The intersection of climate change and women, although rarely prioritized in decision-making or solutions, is not a new concept. But, as Mary Robinson said, “If we took away the barriers to women’s leadership, we would solve the climate change problem a lot faster.”

As Mary Robinson said, “If we took away the barriers to women’s leadership, we would solve the climate change problem a lot faster.”

In 2015, the international arena formally gave this women-climate nexus a platform within the Paris Agreement and the Sustainable Development Goals (SDGs). In 2017, UNFCCC countries adopted the Gender Action Plan at the climate negotiations. These international frameworks now recognize the intersection between gender inequality and climate change, as well as the need for the integration of women’s voices, skills, and knowledge in solutions. It is time for businesses to act by empowering women leaders to take climate action throughout their value chains.

Today, we are excited to launch a new report that highlights tangible ways of doing this. Companies can address climate risk more effectively and efficiently if they put women at the heart of their climate resilience strategies.

Women are disproportionately affected by climate change—not because they experience more climate impacts than men, but because women face underlying socioeconomic, political, and legal barriers that limit their choices in the face of climate change. Climate impacts exacerbate these barriers and ultimately hinder climate resilience activities from reaching their full potential.

For example, only 47 percent of women have an account at a formal financial institution, compared to 55 percent of men. Without bank accounts and financial resources, women cannot easily diversify their livelihoods or access financial capital before and after climate disasters. Additional barriers include norms related to unpaid work, limited access to income, discriminatory laws, land ownership restrictions, a lack of capacity-building resources, and a lack of voice. These barriers not only limit the adaptive capacity of women to climate impacts, but they also influence the adaptive capacity of communities and company value chains—in particular, agriculture (nearly 50 percent of smallholder farmers in some countries are women) and apparel (nearly 80 percent of apparel factory workers are women). 

Despite these deeply rooted barriers, women possess unique and key skills, knowledge, and experiences critical for climate resilience solutions, making them powerful change agents. For example, women make different choices than men that can help an agricultural community within a value chain thrive and adapt to climate change. For generations, women have been land stewards and have maintained local climate, plant, and seed-planting knowledge. This makes them natural targets for involvement in the creation and use of climate adaptation tools and trainings, in particular as men continue to move to more non-farm jobs and climate impacts continue to worsen.

Climate resilience solutions with a specific focus on women are a win-win: They tackle climate risk and gender inequality simultaneously, with clear benefits for business, women, and communities. For businesses, empowering women and also making them leaders in the development and implementation of these solutions can drive productivity and innovation, especially within sectors like agriculture and apparel that depend heavily on a female workforce. Companies can also protect raw materials, increase financial stability and returns, strengthen the resilience of local communities, and deliver other co-benefits, like stabilizing livelihoods, improving food security, and making progress toward closing the global gender gap, as part of this approach.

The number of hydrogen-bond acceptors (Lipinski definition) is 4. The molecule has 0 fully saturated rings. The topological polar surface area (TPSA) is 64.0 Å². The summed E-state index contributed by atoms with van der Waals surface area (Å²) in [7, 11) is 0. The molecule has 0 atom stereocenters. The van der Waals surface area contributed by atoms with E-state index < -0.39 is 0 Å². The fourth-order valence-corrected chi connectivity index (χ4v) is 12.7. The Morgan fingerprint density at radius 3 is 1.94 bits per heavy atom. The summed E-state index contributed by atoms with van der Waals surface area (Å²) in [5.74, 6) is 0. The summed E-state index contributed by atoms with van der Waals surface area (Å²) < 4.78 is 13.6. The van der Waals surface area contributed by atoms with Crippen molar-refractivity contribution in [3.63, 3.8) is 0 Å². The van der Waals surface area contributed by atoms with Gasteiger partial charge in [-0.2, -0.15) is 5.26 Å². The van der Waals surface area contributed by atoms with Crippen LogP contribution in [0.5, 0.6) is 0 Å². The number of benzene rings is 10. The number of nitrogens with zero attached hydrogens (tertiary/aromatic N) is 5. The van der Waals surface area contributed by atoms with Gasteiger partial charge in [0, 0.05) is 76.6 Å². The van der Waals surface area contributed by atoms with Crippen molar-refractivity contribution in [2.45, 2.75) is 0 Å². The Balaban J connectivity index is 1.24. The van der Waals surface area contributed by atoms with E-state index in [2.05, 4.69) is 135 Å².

Businesses that recognize this can play an important role in developing these solutions within their own operations, and they can also collaborate with others to make progress. More specifically, they can:

  • Act to put women at the center of all internal climate resilience approaches and solutions. In particular, companies can provide women in supply chains access to relevant trainings, inputs, financing, and technologies.
  • Enable women throughout the value chain and broader community to effectively respond to climate-related events by linking them with local networks and partners, which can serve as mutual support mechanisms to strengthen climate resilience.
  • Influence policymakers and other organizations to help address underlying inequalities, such as the lack of decision-making power of women, which are particularly challenging in the context of a changing climate. 

Through the Business Action for Women collaboration, BSR works with leading companies on climate change, including Mars, L’Oreal, and Coca-Cola, to share best practices and collectively develop innovative solutions that empower women to lead on climate resilience in agricultural supply chains from the ground up.

Real transformation for both climate resilience and gender equality will happen when companies tackle the structural and systemic barriers women face and involve women in solutions—putting women at the center of their climate strategies.

BSR’s climate and women nexus report is the fourth in our series, which also includes reports on the intersection between climate and supply chains, health, and inclusive economy. Stay tuned for more on the connections between climate resilience and human rights and a just transition to the low-carbon economy in the months to come.  



BSR18 Post-October 5